However, complex voltage designs of electronic circuits make verification of the designs extremely difficult. The above mentioned process is insufficient for validation of multi-voltage circuit designs. Existing methods for verification of multi-voltage electronic circuit design suffer from one or more of the following problems. First, logic simulators for the verification of multi-voltage electronic circuits are not voltage aware, i.e. they do not consider voltage as a parameter for simulation, although in reality voltage is a key parameter. Therefore, any design simulation without consideration of voltage is susceptible to lead to faulty designs. Second, the existing methods of verification of multi-voltage circuit designs do not provide the required accuracy. Third, the existing simulation methods are slow and therefore require long time to generate results. There exists, therefore, a need for a simulation method that is voltage aware.
The invention provides a method and system for verification of a multi-voltage circuit design which is voltage aware in that it considers voltage as a parameter for simulation along with timing and functionality, and which simulates circuit designs accurately and near-silicon. The method for verification of a multi-voltage circuit design is fast.
One embodiment of the invention provides a method for verification of a multi-voltage circuit design having a Hardware Design Language (HDL) description and multi-voltage information. The HDL description defines a plurality of design elements and the connections between them. The multi-voltage information includes voltage rail information for the design elements. The method is executed by first segregating the design elements into several iso-voltage-rail blocks, such that each design element within an iso-voltage-rail block is connected to the same set of voltage rails. Cross-over information on the connections between iso-voltage-rail blocks is generated. Subsequently, the multi-voltage circuit design is modified using the cross-over information. The voltage effects are simulated in the modified multi-voltage circuit design. Simultaneously with simulation, the values of logic signals at the connections are modified based on the generated cross-over information. The simulation results are captured and used to verify the multi-voltage circuit design.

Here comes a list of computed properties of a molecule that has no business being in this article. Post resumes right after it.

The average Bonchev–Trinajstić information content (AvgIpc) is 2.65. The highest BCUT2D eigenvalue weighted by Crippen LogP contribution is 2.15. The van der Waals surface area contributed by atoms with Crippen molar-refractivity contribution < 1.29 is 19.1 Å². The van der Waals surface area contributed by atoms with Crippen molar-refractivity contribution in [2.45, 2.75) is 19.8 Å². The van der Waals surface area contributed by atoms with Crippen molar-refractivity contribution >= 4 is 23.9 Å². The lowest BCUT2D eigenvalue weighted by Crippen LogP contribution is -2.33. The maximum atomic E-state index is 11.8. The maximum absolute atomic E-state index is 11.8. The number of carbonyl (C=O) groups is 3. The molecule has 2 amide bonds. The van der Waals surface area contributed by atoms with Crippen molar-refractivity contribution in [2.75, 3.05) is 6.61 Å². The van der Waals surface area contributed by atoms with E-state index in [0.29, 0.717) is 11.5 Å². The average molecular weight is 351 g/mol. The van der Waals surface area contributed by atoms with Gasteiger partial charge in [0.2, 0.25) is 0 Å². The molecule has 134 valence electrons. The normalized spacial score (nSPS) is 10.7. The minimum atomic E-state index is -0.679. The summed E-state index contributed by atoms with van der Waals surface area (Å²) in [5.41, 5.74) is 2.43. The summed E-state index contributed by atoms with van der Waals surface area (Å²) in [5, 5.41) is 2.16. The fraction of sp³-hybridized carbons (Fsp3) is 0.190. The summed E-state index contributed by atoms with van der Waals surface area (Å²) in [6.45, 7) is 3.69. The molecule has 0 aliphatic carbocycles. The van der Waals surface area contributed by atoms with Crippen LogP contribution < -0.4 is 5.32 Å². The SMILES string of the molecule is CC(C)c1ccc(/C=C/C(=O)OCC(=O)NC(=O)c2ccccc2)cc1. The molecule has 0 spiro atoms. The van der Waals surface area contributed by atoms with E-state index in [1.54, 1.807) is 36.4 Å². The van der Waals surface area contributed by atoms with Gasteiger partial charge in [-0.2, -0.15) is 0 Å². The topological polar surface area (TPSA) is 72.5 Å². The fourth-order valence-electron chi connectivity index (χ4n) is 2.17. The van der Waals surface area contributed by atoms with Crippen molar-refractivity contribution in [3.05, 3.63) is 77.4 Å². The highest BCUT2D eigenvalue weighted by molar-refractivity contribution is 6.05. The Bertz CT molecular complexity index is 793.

The present invention provides a method and a system for simulating and verifying designs of multi-voltage electronic circuits. The method is typically executed on a computer as a stage of an automated circuit design process.
The multi-voltage information includes various possible voltage states of each design element, and includes information on the voltage values on each voltage rail for every voltage state. The voltages on the rails change with the voltage states of the design elements. For example, a voltage rail may be a driving (VDD) voltage rail or a ground (VSS) voltage rail. In CMOS circuits VDD is the source for PMOS transistors and VSS is the source for NMOS transistors.
Step 204 segregates the design elements into iso-voltage-rail blocks each of which includes only design elements connected to the same set of voltage rails. As shown in